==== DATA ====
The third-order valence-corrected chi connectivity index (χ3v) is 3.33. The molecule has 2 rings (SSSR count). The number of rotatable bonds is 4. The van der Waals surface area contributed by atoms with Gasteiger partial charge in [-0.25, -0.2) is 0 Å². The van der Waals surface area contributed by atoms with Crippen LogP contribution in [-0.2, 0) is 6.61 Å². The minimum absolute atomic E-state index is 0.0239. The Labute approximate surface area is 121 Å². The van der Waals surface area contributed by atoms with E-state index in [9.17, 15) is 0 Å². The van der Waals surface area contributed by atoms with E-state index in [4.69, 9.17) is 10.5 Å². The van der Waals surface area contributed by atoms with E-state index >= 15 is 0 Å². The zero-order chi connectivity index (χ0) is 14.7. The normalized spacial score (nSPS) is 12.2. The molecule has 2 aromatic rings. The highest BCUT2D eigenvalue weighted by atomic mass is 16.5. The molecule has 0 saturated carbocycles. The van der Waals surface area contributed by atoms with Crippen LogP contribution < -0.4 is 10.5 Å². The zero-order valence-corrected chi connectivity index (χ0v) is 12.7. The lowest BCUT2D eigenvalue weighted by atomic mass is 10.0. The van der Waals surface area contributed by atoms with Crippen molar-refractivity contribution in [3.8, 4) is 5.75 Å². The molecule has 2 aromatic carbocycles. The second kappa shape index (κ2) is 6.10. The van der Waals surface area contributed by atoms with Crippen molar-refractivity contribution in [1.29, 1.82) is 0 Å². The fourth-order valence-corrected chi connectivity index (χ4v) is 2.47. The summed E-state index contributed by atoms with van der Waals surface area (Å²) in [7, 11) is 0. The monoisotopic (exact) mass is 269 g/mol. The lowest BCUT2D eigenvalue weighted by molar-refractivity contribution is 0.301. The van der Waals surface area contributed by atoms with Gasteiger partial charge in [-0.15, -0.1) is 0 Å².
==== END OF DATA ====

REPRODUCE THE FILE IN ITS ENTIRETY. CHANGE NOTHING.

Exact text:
The third-order valence-corrected chi connectivity index (χ3v) is 3.33. The molecule has 2 rings (SSSR count). The number of rotatable bonds is 4. The van der Waals surface area contributed by atoms with Gasteiger partial charge in [-0.25, -0.2) is 0 Å². The van der Waals surface area contributed by atoms with Crippen LogP contribution in [-0.2, 0) is 6.61 Å². The minimum absolute atomic E-state index is 0.0239. The Labute approximate surface area is 121 Å². The van der Waals surface area contributed by atoms with E-state index in [9.17, 15) is 0 Å². The van der Waals surface area contributed by atoms with E-state index in [4.69, 9.17) is 10.5 Å². The van der Waals surface area contributed by atoms with E-state index >= 15 is 0 Å². The zero-order chi connectivity index (χ0) is 14.7. The normalized spacial score (nSPS) is 12.2. The molecule has 2 aromatic rings. The highest BCUT2D eigenvalue weighted by atomic mass is 16.5. The molecule has 0 saturated carbocycles. The van der Waals surface area contributed by atoms with Crippen LogP contribution < -0.4 is 10.5 Å². The zero-order valence-corrected chi connectivity index (χ0v) is 12.7. The lowest BCUT2D eigenvalue weighted by atomic mass is 10.0. The van der Waals surface area contributed by atoms with Crippen molar-refractivity contribution in [3.8, 4) is 5.75 Å². The molecule has 2 aromatic carbocycles. The second kappa shape index (κ2) is 6.10. The van der Waals surface area contributed by atoms with Crippen molar-refractivity contribution in [1.29, 1.82) is 0 Å². The fourth-order valence-corrected chi connectivity index (χ4v) is 2.47. The summed E-state index contributed by atoms with van der Waals surface area (Å²) in [7, 11) is 0. The monoisotopic (exact) mass is 269 g/mol. The lowest BCUT2D eigenvalue weighted by molar-refractivity contribution is 0.301. The van der Waals surface area contributed by atoms with Gasteiger partial charge in [-0.15, -0.1) is 0 Å².